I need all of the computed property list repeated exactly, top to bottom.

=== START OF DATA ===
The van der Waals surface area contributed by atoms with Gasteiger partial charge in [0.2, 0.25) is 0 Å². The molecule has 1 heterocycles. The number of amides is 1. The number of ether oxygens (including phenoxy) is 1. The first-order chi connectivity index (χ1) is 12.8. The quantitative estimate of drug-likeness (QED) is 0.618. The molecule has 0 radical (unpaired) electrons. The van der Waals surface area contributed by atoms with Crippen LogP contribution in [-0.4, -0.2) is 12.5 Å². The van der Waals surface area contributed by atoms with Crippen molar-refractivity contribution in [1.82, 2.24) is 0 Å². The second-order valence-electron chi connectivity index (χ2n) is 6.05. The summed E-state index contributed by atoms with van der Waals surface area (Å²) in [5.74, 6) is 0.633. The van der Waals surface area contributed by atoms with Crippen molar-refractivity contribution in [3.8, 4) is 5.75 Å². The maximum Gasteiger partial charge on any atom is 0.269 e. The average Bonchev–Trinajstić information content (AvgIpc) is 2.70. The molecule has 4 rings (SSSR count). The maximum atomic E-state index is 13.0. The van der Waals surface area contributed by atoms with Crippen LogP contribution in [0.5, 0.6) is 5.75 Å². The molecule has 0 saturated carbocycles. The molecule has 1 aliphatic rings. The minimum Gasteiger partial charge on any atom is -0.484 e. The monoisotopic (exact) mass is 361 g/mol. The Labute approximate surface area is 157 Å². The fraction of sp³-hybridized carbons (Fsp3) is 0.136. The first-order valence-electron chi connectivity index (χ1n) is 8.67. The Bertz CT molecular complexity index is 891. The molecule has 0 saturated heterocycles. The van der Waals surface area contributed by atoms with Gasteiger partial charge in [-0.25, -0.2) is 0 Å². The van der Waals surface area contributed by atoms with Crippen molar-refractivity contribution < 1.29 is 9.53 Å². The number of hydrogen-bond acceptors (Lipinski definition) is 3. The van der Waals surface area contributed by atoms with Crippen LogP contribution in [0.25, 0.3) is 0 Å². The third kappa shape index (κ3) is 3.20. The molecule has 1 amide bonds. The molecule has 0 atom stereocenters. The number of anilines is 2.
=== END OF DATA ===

The van der Waals surface area contributed by atoms with Gasteiger partial charge in [0.2, 0.25) is 0 Å². The molecule has 1 heterocycles. The number of amides is 1. The number of ether oxygens (including phenoxy) is 1. The first-order chi connectivity index (χ1) is 12.8. The quantitative estimate of drug-likeness (QED) is 0.618. The molecule has 0 radical (unpaired) electrons. The van der Waals surface area contributed by atoms with Crippen LogP contribution in [-0.4, -0.2) is 12.5 Å². The van der Waals surface area contributed by atoms with Crippen molar-refractivity contribution in [1.82, 2.24) is 0 Å². The second-order valence-electron chi connectivity index (χ2n) is 6.05. The summed E-state index contributed by atoms with van der Waals surface area (Å²) in [5.74, 6) is 0.633. The van der Waals surface area contributed by atoms with Crippen molar-refractivity contribution in [3.8, 4) is 5.75 Å². The maximum Gasteiger partial charge on any atom is 0.269 e. The average Bonchev–Trinajstić information content (AvgIpc) is 2.70. The molecule has 4 rings (SSSR count). The maximum atomic E-state index is 13.0. The van der Waals surface area contributed by atoms with Crippen LogP contribution in [0.5, 0.6) is 5.75 Å². The molecule has 0 saturated carbocycles. The molecule has 1 aliphatic rings. The minimum Gasteiger partial charge on any atom is -0.484 e. The monoisotopic (exact) mass is 361 g/mol. The Labute approximate surface area is 157 Å². The fraction of sp³-hybridized carbons (Fsp3) is 0.136. The first-order valence-electron chi connectivity index (χ1n) is 8.67. The Bertz CT molecular complexity index is 891. The molecule has 0 saturated heterocycles. The van der Waals surface area contributed by atoms with Gasteiger partial charge in [-0.25, -0.2) is 0 Å². The van der Waals surface area contributed by atoms with Crippen molar-refractivity contribution < 1.29 is 9.53 Å². The number of hydrogen-bond acceptors (Lipinski definition) is 3. The van der Waals surface area contributed by atoms with Crippen LogP contribution in [0.25, 0.3) is 0 Å². The third kappa shape index (κ3) is 3.20. The molecule has 1 amide bonds. The molecule has 0 atom stereocenters. The number of anilines is 2.